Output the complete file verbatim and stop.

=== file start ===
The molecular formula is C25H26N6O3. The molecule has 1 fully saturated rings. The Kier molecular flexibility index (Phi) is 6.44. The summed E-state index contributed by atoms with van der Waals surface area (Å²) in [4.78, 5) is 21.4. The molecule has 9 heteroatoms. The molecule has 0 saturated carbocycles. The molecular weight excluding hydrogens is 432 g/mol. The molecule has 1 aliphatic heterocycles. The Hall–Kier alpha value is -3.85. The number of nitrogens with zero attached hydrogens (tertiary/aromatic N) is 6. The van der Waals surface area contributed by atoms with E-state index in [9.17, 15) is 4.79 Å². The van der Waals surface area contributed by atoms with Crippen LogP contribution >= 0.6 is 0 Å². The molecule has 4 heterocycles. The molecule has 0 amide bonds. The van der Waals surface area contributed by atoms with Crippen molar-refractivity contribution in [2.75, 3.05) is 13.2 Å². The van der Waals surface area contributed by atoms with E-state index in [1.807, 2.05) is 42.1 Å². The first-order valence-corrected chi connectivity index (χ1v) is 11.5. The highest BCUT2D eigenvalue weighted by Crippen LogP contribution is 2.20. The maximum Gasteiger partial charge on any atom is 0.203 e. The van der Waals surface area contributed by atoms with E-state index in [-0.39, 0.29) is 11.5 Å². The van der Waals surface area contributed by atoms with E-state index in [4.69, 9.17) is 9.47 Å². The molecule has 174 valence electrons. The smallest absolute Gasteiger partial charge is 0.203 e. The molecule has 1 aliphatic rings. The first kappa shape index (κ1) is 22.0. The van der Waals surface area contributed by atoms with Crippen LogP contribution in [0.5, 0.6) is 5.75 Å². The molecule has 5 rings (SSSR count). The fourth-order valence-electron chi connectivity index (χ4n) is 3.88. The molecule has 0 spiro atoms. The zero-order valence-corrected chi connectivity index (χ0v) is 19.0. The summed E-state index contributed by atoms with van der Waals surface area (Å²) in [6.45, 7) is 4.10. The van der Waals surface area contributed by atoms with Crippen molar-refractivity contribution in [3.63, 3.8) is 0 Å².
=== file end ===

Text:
The molecular formula is C25H26N6O3. The molecule has 1 fully saturated rings. The Kier molecular flexibility index (Phi) is 6.44. The summed E-state index contributed by atoms with van der Waals surface area (Å²) in [4.78, 5) is 21.4. The molecule has 9 heteroatoms. The molecule has 0 saturated carbocycles. The molecular weight excluding hydrogens is 432 g/mol. The molecule has 1 aliphatic heterocycles. The Hall–Kier alpha value is -3.85. The number of nitrogens with zero attached hydrogens (tertiary/aromatic N) is 6. The van der Waals surface area contributed by atoms with E-state index in [9.17, 15) is 4.79 Å². The van der Waals surface area contributed by atoms with Crippen LogP contribution >= 0.6 is 0 Å². The molecule has 4 heterocycles. The molecule has 0 amide bonds. The van der Waals surface area contributed by atoms with Crippen molar-refractivity contribution in [2.75, 3.05) is 13.2 Å². The van der Waals surface area contributed by atoms with E-state index in [1.807, 2.05) is 42.1 Å². The first-order valence-corrected chi connectivity index (χ1v) is 11.5. The highest BCUT2D eigenvalue weighted by Crippen LogP contribution is 2.20. The maximum Gasteiger partial charge on any atom is 0.203 e. The van der Waals surface area contributed by atoms with E-state index in [-0.39, 0.29) is 11.5 Å². The van der Waals surface area contributed by atoms with E-state index in [4.69, 9.17) is 9.47 Å². The molecule has 174 valence electrons. The smallest absolute Gasteiger partial charge is 0.203 e. The molecule has 1 aliphatic rings. The first kappa shape index (κ1) is 22.0. The van der Waals surface area contributed by atoms with Crippen LogP contribution in [0.5, 0.6) is 5.75 Å². The molecule has 5 rings (SSSR count). The fourth-order valence-electron chi connectivity index (χ4n) is 3.88. The molecule has 0 spiro atoms. The zero-order valence-corrected chi connectivity index (χ0v) is 19.0. The summed E-state index contributed by atoms with van der Waals surface area (Å²) in [6.45, 7) is 4.10. The van der Waals surface area contributed by atoms with Crippen molar-refractivity contribution in [3.63, 3.8) is 0 Å².